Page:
They are the lowest ranked side in the men’s competition and will be desperate to improve on their showing in Beijing where they finished in 12th place. A side with a good blend of youth and experience will be hoping to spring a surprise with their energetic counter-attacking style.

Players to watch:

Captain Austin Smith will be familiar to followers of the English Hockey League, playing as he has at Reading. He leads by example and is a calming, experienced presence in the South African ranks.

Justin Reid-Ross was top scorer in the qualifying tournament and has enjoyed an outstanding season in the Hoodfklasse with Pinoke, scoring goals for fun. He is a threat from open play, but will also shoulder the responsibility for their penalty corner goals, too. He is a huge talent who will be pivotal to his team’s hopes.

Squad: Andrew Cronje, Timothy Drummond, Ian Haley, Rhett Halkett, Marvin Harper, Julian Hykes, Lance Louw, Lloyd Madsen, Thornton McDade, Lloyd Norris-Jones, Taine Paton, Wade Paton, Erasmus Pieterse, Justin Reid-Ross, Jonathan Robinson, Austin Smith.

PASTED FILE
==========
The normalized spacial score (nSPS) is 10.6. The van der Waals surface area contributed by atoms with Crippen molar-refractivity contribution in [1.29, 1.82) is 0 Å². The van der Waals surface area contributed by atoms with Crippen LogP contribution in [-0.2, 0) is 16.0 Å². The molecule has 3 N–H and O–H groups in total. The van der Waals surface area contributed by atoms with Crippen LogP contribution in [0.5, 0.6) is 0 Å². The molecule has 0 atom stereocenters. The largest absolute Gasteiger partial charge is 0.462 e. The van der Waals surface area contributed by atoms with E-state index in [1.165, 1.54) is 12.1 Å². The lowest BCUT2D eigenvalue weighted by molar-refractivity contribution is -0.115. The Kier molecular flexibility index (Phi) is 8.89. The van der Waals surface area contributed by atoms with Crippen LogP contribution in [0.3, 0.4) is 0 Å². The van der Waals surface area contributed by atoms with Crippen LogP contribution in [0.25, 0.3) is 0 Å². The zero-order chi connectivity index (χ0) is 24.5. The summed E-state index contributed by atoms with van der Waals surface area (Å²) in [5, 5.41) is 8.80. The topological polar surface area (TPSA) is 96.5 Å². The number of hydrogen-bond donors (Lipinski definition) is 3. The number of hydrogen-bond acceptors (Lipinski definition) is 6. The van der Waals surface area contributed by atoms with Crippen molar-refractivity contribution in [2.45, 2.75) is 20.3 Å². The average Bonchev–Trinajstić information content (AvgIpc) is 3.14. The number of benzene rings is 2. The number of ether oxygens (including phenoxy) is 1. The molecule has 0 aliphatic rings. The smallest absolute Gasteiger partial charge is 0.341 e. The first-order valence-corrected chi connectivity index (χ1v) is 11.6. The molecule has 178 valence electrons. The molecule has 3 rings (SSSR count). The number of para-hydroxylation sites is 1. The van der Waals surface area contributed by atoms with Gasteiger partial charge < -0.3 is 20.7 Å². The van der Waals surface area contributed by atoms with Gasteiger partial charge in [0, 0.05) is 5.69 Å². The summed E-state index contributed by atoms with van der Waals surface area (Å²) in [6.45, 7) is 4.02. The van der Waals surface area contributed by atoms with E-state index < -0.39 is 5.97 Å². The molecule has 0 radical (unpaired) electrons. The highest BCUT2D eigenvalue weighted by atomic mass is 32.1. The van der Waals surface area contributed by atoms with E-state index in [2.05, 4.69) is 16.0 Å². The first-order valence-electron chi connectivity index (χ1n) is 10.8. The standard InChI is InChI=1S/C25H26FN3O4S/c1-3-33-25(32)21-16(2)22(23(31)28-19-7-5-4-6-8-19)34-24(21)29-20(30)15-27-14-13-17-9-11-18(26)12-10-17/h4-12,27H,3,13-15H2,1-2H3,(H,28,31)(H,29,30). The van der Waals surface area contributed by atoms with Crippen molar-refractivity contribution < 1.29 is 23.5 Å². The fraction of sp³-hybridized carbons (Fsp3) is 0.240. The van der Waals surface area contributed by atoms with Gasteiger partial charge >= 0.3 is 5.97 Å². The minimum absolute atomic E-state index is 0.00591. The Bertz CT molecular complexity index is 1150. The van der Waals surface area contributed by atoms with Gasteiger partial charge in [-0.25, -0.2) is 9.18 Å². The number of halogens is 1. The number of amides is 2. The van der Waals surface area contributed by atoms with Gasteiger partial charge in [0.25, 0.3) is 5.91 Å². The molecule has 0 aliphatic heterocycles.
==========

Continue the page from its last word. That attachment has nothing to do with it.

The Top of the D will post the team-by-team preview for Pool B, and the ladies competition later this week.

About thetopofthed

Columnist for The Hockey Paper and the man behind The Top of the D. Writer, podcaster, goalkeeper and BBC Sport man. Used to work for Great Britain Hockey and have covered the sport at every major tournament.
This entry was posted in Features, International Hockey, London 2012 Men. Bookmark the permalink.

1 Response to Olympic Games Preview: Men’s Pool A.

  1. Pingback: Olympic Games Preview: Men’s Pool B. | The Top of the D